If you haven’t picked up on it by now I am a little obsessed with almonds, and almond flavoring, and almond desserts. A few weeks ago I had an excess of Summer stone fruit and figs and some csa blueberries lying around, and enough blanched almonds in my pantry, so I decided to create a sort of mashup of a baked frangipane fruit tart and the aforementioned fyrstekake, but in individual tart tins. I used small 3″ diameter tart tins (with removable bottoms) so that the tarts would be the perfect size to go into Chad’s lunches that week.
To make this tart I started with the crust, which has to be made and chilled well in advance. This crust has the addition of an egg, so it is a little easier to work with than my flaky all-butter pie crust recipe. After the dough was well chilled I rolled it out, cut out circles a bit larger than my tart tins, layered and pressed the rounds into the pan, and then trimmed the edges.
I love this recipe, because it does not require you to pre-bake the tart shells. The filling and the crust bake simultaneously, saving you time and the stress of blind baking. Next I layered the bottom of the tart shells with fig jam (though almost any jam would work nicely).
I put the shells filled with the jam into the freezer to keep them firm and cold while I prepped the almond filling. It is a combination of almonds, sugar, egg, butter, and whipping cream. I usually add powdered vanilla bean or a scraped vanilla bean pod if I have some on hand. I also sometimes add almond extract to the mix if I want to amp up the almond flavor. You could take the flavor additives in many directions to pair with the jam, the fruit topping, or the crust, respectively.
My intention with these tarts was to slice up and use some of the bounty of fresh fruit I had, while also playing around with different fruit-decorating techniques. I had plums, nectarines, figs, and blueberries on hand and I used some of each.
This was my attempt at making a nectarine rosette. It worked out pretty well.
Pictured above is the first round of decorated tarts, ready for the oven. They bake for almost 40 minutes, even though they are so small. I always set a timer but I mostly gauge the bake by the coloring of the almond cream. If it is puffed up and golden on the edges it is done.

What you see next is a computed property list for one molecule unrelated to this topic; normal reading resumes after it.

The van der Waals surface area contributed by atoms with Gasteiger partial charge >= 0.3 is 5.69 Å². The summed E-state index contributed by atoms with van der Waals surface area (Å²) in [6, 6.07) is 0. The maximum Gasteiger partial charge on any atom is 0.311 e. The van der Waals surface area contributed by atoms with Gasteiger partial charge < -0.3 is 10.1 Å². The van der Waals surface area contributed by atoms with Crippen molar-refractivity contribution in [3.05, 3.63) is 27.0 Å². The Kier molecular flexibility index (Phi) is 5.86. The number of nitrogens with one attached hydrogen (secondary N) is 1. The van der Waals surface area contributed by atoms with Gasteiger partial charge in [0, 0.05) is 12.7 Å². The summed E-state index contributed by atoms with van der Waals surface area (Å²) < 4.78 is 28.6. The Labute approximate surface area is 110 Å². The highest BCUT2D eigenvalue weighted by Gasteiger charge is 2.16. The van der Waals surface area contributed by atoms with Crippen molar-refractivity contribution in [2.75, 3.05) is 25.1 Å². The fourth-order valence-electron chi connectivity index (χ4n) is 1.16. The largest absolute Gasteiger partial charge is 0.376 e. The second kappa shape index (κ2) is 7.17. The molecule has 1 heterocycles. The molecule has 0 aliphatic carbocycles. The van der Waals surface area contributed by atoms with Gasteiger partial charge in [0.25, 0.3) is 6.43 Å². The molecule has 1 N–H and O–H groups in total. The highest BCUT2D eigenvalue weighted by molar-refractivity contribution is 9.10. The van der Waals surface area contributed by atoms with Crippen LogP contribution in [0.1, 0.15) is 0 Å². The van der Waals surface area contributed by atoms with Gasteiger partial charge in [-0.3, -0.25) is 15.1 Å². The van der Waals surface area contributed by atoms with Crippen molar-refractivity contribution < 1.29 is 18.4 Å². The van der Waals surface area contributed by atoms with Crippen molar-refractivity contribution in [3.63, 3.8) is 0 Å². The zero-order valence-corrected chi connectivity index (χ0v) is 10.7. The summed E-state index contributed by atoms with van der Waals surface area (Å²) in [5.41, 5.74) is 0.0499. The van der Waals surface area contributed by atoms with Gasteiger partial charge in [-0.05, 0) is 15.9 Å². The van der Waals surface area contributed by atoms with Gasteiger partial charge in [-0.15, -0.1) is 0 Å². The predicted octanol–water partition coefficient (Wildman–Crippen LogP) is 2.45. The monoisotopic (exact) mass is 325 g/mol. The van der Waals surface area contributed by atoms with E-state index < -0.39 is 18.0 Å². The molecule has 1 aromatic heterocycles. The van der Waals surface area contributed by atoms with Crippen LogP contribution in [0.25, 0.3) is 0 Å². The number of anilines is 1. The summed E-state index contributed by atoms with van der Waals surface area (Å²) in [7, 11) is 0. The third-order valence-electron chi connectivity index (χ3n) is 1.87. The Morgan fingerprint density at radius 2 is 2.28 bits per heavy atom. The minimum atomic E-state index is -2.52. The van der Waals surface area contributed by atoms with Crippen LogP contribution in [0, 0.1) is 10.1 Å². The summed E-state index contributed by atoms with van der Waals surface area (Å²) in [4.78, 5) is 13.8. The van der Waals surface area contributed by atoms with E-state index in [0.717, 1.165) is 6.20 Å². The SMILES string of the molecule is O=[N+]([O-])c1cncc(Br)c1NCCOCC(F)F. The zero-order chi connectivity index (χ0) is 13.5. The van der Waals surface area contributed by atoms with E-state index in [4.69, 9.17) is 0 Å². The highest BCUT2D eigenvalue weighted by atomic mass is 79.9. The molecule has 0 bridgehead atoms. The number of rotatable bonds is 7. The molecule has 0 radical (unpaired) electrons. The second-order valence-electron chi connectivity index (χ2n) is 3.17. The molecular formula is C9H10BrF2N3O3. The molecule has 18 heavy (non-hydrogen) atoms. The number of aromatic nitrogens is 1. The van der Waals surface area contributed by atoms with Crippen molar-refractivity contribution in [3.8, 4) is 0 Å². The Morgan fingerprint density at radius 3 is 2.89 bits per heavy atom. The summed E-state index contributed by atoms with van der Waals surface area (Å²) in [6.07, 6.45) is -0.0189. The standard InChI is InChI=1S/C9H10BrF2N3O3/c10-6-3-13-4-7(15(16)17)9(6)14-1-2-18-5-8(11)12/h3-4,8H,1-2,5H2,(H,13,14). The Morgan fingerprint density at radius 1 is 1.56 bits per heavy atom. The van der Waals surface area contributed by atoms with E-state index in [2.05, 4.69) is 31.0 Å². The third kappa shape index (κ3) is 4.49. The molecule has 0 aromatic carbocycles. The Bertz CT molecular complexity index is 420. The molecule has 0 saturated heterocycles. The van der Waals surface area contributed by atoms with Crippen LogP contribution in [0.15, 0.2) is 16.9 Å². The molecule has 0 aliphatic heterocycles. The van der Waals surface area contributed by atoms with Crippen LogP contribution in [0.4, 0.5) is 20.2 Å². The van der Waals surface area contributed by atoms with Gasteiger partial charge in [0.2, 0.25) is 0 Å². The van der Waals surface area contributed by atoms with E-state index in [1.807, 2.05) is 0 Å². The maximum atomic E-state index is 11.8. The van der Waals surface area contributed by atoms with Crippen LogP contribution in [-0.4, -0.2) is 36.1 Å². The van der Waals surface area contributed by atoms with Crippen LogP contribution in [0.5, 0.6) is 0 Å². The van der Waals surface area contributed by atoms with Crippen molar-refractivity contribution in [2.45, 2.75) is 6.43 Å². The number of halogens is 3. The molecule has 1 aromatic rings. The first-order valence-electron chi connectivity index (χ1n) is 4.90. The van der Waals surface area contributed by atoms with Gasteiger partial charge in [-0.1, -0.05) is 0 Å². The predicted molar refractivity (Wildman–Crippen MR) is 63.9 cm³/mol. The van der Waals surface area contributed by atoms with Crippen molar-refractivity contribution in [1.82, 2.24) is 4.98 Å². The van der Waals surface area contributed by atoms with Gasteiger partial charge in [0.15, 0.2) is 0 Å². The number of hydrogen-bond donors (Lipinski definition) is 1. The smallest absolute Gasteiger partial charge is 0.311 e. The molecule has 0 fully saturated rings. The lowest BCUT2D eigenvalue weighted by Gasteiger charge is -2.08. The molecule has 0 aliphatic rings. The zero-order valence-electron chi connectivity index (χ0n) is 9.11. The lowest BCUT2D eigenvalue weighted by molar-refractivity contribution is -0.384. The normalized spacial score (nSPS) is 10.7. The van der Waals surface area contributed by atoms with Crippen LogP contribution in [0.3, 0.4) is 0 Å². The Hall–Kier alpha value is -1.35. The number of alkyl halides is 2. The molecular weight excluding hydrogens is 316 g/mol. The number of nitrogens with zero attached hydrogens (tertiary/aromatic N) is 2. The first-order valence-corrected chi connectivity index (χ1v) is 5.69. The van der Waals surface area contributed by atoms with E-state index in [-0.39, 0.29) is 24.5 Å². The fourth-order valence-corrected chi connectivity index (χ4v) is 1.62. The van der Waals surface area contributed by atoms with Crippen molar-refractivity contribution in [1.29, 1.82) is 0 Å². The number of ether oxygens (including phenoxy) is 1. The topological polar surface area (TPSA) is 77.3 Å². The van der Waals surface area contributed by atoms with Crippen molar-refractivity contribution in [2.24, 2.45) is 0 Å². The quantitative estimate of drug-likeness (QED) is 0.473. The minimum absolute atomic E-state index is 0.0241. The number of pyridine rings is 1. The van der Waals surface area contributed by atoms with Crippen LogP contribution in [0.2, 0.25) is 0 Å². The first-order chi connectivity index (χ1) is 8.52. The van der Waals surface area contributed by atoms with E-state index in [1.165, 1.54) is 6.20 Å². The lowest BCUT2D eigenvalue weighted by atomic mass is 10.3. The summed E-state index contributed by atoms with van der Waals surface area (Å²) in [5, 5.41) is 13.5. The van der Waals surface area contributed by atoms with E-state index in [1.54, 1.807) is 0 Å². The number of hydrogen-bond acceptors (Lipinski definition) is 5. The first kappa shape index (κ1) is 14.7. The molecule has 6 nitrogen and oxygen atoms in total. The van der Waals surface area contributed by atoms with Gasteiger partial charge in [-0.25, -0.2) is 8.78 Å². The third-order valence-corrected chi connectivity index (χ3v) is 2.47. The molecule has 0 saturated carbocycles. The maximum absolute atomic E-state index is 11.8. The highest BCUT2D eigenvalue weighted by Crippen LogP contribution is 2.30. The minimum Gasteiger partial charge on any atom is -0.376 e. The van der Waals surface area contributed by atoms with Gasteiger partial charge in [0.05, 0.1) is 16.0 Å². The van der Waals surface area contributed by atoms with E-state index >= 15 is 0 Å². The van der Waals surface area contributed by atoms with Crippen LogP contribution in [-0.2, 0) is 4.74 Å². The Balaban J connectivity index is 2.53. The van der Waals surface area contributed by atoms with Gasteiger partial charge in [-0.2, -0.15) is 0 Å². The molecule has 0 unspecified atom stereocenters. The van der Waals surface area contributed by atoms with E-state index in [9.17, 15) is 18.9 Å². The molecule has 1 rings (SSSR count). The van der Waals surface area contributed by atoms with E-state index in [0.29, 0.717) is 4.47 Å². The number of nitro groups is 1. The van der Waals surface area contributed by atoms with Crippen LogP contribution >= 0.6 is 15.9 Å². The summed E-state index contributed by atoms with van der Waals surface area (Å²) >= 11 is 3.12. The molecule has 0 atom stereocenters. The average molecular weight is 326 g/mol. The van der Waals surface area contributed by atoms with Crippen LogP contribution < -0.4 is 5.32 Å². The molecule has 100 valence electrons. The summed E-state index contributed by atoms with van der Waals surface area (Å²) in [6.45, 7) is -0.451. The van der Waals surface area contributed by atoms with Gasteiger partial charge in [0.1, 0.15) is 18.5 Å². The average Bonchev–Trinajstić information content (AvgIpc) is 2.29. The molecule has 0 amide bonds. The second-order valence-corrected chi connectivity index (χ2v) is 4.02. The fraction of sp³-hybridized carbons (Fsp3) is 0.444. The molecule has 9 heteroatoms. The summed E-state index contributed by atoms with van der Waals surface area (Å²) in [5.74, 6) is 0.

For the Crust:
270g (2 1/4 c) Pastry Flour
90g (3/4 c) Powdered Sugar
A (fat) Pinch of Salt
199g (14 tbsp) Cold European Butter
1 Large Egg
1-3 Tbsp Ice Water (if needed)
1/4 tsp Ground Vanilla Bean or 1/4 tsp Ground Cardamom
If you have a cuisinart (Used here as a colloquial term (in the South) for a food processor, in the same way we call sodas “cokes” and tissues “kleenex”) you can use it for this process. If you want to do it by hand you have two options: two butter knives, if you want to do it the really old fashioned way, or with a pastry cutter (sometimes called a pastry blender) which is basically like 4 butter knives in a row, on a handle.
First sift together the flour, powdered sugar, and salt (or pulse together if using a cuisinart). Whisk egg in a small bowl and set aside. Cut the cold butter into small cubes by unwrapping the sticks, using the paper wrappers as a work surface, and cutting the sticks in half lengthwise twice, making 4 smaller sticks of butter out of each. Cut those sticks into evenly sized cubes. Throw each pile of cubes on the wrappers into the freezer for a few minutes to counteract the warmth from your hands. When the butter is once again very cold, cut it into the flour mixture with the knives, pastry cutter, or by slowly pulsing in the cuisinart. There should still be visible chunks of butter, and the end result will look crumbly, with pea sized chunks of butter being the largest sized chunks. Once the butter is sufficiently incorporated, mix in the egg with a silicone spatula or a wooden spoon. Just barely mix it it in, and if it is still looking dry, add 1 tbsp at a time of water from a cup full of ice water. If you are pulsing this in the cuisinart, the egg should combine the dough just fine without the addition of the water. Once the dough forms a mass that pulls away from the sides, you can stop pulsing. The dough will still be crumbly, if you are doing it by hand. You just want to press it into a ball as best you can. I usually dump the crumbly mess onto a large sheet of plastic wrap, and sort of use the sheet of plastic to smash it into a large disk. Refrigerate the dough disk for at least 2 hours, but overnight is the most ideal. This recipe makes enough dough for 12 3″ tarts, or 1 9″ large tart pan, plus extra for a lattice topping if you are making the traditional frystekake.